Online Courses in Some Kansas High Schools to Target Potential Drop-Outs

In March 2011 America's Promise Alliance, a foundation dedicated to improving the lives of children, reported at a Washington, DC summit that one out of every four public school students will drop out before graduating high school. This sobering statistic leaves school districts across the country wondering what they can do to keep students in attendance. One such district in Lawrence, Kansas believes it may have found a solution.

By Harrison Howe


'The Need is There'

Can a flexible and less-structured online curriculum help to keep some students in school? For a school district that sees nearly 15% of its students not graduate, Lawrence, Kansas is investing money in hopes that the answer to that question is yes.

In fall 2011, Lawrence and Free State high schools will see online courses added for at-risk students. The school district is spending $70,000 for 100 software licenses which will be, according to, 'tacked onto' the district's existing Diploma Completion Program. That program, begun six years ago, allows those 18 years and older to take online courses at off-campus locations in order to earn a high school diploma from one of three Lawrence high schools. In 2010, the program helped 36 adults and eight high-schoolers obtain diplomas.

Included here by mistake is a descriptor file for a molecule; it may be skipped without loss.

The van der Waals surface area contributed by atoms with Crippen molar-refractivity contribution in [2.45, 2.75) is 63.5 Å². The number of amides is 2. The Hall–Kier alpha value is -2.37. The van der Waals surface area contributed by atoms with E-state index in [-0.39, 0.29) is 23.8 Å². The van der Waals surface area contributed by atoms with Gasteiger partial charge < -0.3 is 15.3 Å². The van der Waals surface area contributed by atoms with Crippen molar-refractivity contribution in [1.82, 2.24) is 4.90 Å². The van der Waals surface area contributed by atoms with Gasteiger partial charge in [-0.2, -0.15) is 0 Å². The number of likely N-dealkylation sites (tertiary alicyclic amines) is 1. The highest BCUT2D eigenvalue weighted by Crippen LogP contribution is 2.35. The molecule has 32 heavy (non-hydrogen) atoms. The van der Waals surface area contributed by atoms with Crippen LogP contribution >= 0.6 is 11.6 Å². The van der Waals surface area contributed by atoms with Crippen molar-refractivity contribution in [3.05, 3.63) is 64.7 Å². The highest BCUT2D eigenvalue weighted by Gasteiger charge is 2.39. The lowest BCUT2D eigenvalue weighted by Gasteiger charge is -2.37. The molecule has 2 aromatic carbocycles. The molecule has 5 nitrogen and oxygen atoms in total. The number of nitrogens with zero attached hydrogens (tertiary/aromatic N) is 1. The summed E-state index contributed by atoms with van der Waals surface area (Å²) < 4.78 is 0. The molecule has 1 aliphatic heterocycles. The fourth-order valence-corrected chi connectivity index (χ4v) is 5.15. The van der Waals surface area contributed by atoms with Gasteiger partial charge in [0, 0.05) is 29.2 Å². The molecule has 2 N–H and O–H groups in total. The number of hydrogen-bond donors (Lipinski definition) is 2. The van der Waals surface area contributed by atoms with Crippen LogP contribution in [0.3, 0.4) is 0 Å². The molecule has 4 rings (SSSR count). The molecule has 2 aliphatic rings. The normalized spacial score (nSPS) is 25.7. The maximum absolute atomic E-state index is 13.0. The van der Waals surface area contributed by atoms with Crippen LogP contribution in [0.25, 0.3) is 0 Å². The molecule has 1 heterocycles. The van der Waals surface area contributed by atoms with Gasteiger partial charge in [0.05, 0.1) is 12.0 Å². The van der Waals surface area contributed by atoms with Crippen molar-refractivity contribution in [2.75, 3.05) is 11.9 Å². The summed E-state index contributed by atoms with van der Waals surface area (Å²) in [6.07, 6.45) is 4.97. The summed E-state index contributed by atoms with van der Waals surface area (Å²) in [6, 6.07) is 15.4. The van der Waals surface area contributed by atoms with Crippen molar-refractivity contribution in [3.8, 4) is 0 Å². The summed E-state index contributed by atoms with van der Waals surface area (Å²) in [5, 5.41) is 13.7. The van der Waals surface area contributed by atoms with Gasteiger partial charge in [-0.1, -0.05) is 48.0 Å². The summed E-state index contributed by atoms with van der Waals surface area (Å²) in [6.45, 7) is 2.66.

The new licenses will for the first time be used on high school computers. Instead of working on computers at the Adult Education Center, as currently required, students in this new system can go to one of the two high schools to access the courses. Unlike the current Diploma Completion Program, which is generally for adults and for students whose classes have already graduated, the new program targets those still in school. It also opens the door for more than ten students to participate, which is the number of students who have been able to enroll in the Diploma Completion Program in the past.

Many hope the success of the Diploma Completion Program can carry over into the schools. In June, Sharen Steele, the director of the new Adult Education Center, told, 'The need is there. We really can't continue to look at education in the same exact way we've always looked at it. We have to look at alternatives.'

Details for the in-school program for potential drop-outs are still being worked out, and exactly who will be eligible to enroll in the program is still being determined. For now, it's being treated as a 'field test' for the 2011-12 school year.

If the district sees their current 85.8% graduation rate rise, it will surely be a program officials will consider continuing.

Find out if high schools are doing all they need to do to prepare students for college and work.

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